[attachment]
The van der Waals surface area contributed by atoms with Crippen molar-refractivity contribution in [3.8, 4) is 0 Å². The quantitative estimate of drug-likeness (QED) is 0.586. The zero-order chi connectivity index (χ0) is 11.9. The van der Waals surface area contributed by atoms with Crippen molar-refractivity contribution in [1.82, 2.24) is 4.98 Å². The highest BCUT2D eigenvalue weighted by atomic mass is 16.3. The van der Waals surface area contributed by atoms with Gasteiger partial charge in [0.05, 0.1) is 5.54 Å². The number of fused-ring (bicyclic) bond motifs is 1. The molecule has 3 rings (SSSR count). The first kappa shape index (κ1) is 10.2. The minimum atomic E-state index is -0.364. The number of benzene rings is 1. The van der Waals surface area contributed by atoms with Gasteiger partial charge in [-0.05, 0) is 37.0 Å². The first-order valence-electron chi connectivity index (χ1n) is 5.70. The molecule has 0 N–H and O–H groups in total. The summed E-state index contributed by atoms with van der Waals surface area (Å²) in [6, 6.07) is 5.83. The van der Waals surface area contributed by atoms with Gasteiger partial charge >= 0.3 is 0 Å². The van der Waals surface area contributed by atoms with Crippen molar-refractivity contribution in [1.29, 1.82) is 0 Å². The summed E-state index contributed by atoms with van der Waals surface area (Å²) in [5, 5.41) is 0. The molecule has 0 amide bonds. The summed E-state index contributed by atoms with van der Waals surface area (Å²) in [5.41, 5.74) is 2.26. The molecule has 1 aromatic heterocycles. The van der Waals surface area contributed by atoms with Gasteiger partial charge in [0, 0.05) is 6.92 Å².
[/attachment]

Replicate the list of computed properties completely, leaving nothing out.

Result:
The van der Waals surface area contributed by atoms with Crippen molar-refractivity contribution in [3.8, 4) is 0 Å². The quantitative estimate of drug-likeness (QED) is 0.586. The zero-order chi connectivity index (χ0) is 11.9. The van der Waals surface area contributed by atoms with Crippen molar-refractivity contribution in [1.82, 2.24) is 4.98 Å². The highest BCUT2D eigenvalue weighted by atomic mass is 16.3. The van der Waals surface area contributed by atoms with Gasteiger partial charge in [0.05, 0.1) is 5.54 Å². The number of fused-ring (bicyclic) bond motifs is 1. The molecule has 3 rings (SSSR count). The first kappa shape index (κ1) is 10.2. The minimum atomic E-state index is -0.364. The number of benzene rings is 1. The van der Waals surface area contributed by atoms with Gasteiger partial charge in [-0.05, 0) is 37.0 Å². The first-order valence-electron chi connectivity index (χ1n) is 5.70. The molecule has 0 N–H and O–H groups in total. The summed E-state index contributed by atoms with van der Waals surface area (Å²) in [6, 6.07) is 5.83. The van der Waals surface area contributed by atoms with Gasteiger partial charge >= 0.3 is 0 Å². The van der Waals surface area contributed by atoms with Crippen molar-refractivity contribution in [1.29, 1.82) is 0 Å². The summed E-state index contributed by atoms with van der Waals surface area (Å²) in [5, 5.41) is 0. The molecule has 0 amide bonds. The summed E-state index contributed by atoms with van der Waals surface area (Å²) in [5.41, 5.74) is 2.26. The molecule has 1 aromatic heterocycles. The van der Waals surface area contributed by atoms with Gasteiger partial charge in [0, 0.05) is 6.92 Å².